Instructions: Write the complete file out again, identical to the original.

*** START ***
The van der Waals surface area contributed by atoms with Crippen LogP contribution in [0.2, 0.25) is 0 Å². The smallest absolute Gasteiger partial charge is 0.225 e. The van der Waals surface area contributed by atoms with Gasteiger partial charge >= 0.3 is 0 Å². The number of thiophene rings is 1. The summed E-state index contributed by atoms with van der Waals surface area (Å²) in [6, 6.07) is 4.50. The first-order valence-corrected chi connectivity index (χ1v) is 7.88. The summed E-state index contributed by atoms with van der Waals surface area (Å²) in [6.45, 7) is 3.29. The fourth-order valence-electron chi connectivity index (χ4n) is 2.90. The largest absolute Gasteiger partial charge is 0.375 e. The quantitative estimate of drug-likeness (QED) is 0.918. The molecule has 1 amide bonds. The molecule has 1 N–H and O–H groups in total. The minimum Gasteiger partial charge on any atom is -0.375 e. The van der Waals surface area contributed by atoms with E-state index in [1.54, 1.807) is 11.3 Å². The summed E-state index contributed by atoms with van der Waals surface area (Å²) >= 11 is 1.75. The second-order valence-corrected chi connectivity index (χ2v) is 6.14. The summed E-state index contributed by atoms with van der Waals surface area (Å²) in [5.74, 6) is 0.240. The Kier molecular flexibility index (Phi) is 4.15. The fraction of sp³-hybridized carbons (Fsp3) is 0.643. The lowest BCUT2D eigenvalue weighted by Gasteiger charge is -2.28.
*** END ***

The van der Waals surface area contributed by atoms with Crippen LogP contribution in [0.2, 0.25) is 0 Å². The smallest absolute Gasteiger partial charge is 0.225 e. The van der Waals surface area contributed by atoms with Gasteiger partial charge >= 0.3 is 0 Å². The number of thiophene rings is 1. The summed E-state index contributed by atoms with van der Waals surface area (Å²) in [6, 6.07) is 4.50. The first-order valence-corrected chi connectivity index (χ1v) is 7.88. The summed E-state index contributed by atoms with van der Waals surface area (Å²) in [6.45, 7) is 3.29. The fourth-order valence-electron chi connectivity index (χ4n) is 2.90. The largest absolute Gasteiger partial charge is 0.375 e. The quantitative estimate of drug-likeness (QED) is 0.918. The molecule has 1 amide bonds. The molecule has 1 N–H and O–H groups in total. The minimum Gasteiger partial charge on any atom is -0.375 e. The van der Waals surface area contributed by atoms with E-state index in [1.54, 1.807) is 11.3 Å². The summed E-state index contributed by atoms with van der Waals surface area (Å²) >= 11 is 1.75. The second-order valence-corrected chi connectivity index (χ2v) is 6.14. The summed E-state index contributed by atoms with van der Waals surface area (Å²) in [5.74, 6) is 0.240. The Kier molecular flexibility index (Phi) is 4.15. The fraction of sp³-hybridized carbons (Fsp3) is 0.643. The lowest BCUT2D eigenvalue weighted by Gasteiger charge is -2.28.